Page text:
Foot and mouth disease in Zambia: Spatial and temporal distributions of outbreaks, assessment of clusters and implications for control

Yona Sinkala, Martin Simuunza, John B. Muma, Dirk U. Pfeiffer, Christopher J. Kasanga, Aaron Mweene
Onderstepoort Journal of Veterinary Research | Vol 81, No 2 | a741 | DOI: | © 2014 Yona Sinkala, Martin Simuunza, John B. Muma, Dirk U. Pfeiffer, Christopher J. Kasanga, Aaron Mweene | This work is licensed under CC Attribution-NoDerivatives 4.0
Submitted: 06 December 2013 | Published: 23 April 2014

About the author(s)

Yona Sinkala, Department of Disease Control, University of Zambia and Ministry of Agriculture and Livestock, Zambia
Martin Simuunza, Department of Disease Control, University of Zambia, Zambia
John B. Muma, Department of Disease Control, University of Zambia, Zambia
Dirk U. Pfeiffer, Department of Veterinary Clinical Sciences, Royal Veterinary College, United Kingdom
Christopher J. Kasanga, Department of Veterinary Microbiology and Parasitology, Sokoine University of Agriculture, Tanzania, United Republic of
Aaron Mweene, Department of Disease Control, University of Zambia, Zambia

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Zambia has been experiencing low livestock productivity as well as trade restrictions owing to the occurrence of foot and mouth disease (FMD), but little is known about the epidemiology of the disease in these endemic settings. The fundamental questions relate to the spatio-temporal distribution of FMD cases and what determines their occurrence. A retrospective review of FMD cases in Zambia from 1981 to 2012 was conducted using geographical information systems and the SaTScan software package. Information was collected from peer-reviewed journal articles, conference proceedings, laboratory reports, unpublished scientific reports and grey literature. A space–time permutation probability model using a varying time window of one year was used to scan for areas with high infection rates. The spatial scan statistic detected a significant purely spatial cluster around the Mbala–Isoka area between 2009 and 2012, with secondary clusters in Sesheke–Kazungula in 2007 and 2008, the Kafue flats in 2004 and 2005 and Livingstone in 2012. This study provides evidence of the existence of statistically significant FMD clusters and an increase in occurrence in Zambia between 2004 and 2012. The identified clusters agree with areas known to be at high risk of FMD. The FMD virus transmission dynamics and the heterogeneous variability in risk within these locations may need further investigation.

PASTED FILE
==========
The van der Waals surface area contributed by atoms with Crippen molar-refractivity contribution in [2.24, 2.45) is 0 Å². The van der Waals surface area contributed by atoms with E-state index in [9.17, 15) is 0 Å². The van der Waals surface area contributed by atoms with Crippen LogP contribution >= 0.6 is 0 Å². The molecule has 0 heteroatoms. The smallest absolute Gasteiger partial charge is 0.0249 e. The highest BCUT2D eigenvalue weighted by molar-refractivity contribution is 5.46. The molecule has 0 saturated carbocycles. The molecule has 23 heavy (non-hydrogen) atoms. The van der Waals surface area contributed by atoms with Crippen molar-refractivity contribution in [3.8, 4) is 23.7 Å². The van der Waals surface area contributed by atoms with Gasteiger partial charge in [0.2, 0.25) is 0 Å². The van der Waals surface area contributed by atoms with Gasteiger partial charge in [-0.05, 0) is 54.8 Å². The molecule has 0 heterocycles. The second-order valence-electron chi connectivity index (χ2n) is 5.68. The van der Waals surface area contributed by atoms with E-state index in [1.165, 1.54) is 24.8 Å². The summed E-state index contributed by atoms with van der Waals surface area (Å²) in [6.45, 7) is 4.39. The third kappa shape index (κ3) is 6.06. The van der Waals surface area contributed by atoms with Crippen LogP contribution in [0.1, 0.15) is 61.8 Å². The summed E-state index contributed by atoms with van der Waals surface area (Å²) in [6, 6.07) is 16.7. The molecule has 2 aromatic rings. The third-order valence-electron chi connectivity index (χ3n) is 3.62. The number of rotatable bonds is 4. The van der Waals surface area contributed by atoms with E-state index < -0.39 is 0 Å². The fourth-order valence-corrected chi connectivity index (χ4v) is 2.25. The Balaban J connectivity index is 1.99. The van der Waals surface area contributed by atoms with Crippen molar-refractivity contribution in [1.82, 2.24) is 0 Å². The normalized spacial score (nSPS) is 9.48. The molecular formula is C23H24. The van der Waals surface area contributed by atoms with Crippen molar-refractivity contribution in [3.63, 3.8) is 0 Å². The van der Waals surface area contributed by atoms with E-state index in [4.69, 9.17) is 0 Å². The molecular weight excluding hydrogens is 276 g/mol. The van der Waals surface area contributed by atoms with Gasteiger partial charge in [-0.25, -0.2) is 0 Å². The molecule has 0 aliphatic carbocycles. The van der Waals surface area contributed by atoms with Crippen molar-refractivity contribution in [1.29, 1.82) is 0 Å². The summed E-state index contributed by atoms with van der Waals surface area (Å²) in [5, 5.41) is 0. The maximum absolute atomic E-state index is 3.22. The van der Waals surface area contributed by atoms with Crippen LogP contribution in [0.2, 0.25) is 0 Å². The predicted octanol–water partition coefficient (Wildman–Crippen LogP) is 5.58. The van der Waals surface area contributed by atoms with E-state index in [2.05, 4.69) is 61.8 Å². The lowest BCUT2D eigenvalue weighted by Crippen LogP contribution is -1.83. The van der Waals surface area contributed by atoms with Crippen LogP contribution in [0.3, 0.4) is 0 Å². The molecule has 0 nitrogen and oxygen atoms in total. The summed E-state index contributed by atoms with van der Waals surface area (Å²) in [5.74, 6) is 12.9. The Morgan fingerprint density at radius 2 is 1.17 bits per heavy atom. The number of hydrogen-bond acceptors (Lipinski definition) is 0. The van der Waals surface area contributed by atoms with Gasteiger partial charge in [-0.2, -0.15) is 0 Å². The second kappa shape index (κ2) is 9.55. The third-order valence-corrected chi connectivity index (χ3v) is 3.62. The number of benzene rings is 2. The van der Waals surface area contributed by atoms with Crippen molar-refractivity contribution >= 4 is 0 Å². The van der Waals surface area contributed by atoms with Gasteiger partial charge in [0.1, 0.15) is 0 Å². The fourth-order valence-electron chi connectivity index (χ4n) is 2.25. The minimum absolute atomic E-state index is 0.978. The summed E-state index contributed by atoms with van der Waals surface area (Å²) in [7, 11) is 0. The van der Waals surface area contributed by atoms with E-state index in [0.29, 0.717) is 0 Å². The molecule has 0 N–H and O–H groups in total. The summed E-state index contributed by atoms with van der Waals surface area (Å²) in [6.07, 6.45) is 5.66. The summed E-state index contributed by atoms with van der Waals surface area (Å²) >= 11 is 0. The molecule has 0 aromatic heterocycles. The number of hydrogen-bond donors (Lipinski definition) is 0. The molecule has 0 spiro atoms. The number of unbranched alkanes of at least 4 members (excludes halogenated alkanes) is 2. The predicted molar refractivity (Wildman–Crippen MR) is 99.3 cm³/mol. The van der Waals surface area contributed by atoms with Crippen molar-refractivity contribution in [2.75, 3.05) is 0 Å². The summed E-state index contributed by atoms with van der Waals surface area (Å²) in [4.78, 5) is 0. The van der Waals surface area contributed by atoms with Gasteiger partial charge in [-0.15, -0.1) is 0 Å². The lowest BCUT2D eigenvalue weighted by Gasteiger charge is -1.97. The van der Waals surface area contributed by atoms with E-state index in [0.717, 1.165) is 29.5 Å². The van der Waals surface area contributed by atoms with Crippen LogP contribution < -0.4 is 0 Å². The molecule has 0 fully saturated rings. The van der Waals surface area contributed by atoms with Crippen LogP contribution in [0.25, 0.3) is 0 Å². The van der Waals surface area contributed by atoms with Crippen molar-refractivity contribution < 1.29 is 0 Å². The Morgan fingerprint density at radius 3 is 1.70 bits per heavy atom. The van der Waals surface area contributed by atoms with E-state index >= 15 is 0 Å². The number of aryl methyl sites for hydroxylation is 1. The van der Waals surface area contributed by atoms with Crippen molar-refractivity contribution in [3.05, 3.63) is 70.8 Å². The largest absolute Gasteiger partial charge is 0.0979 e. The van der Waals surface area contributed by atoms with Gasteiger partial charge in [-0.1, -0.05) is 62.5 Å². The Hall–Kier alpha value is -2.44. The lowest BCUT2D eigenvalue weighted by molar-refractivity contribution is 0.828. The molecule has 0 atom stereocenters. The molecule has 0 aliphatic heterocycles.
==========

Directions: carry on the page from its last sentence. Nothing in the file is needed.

Foot and mouth disease outbreaks, endemic, spatial and temporal distribution, clusters, scan statistic, Zambia


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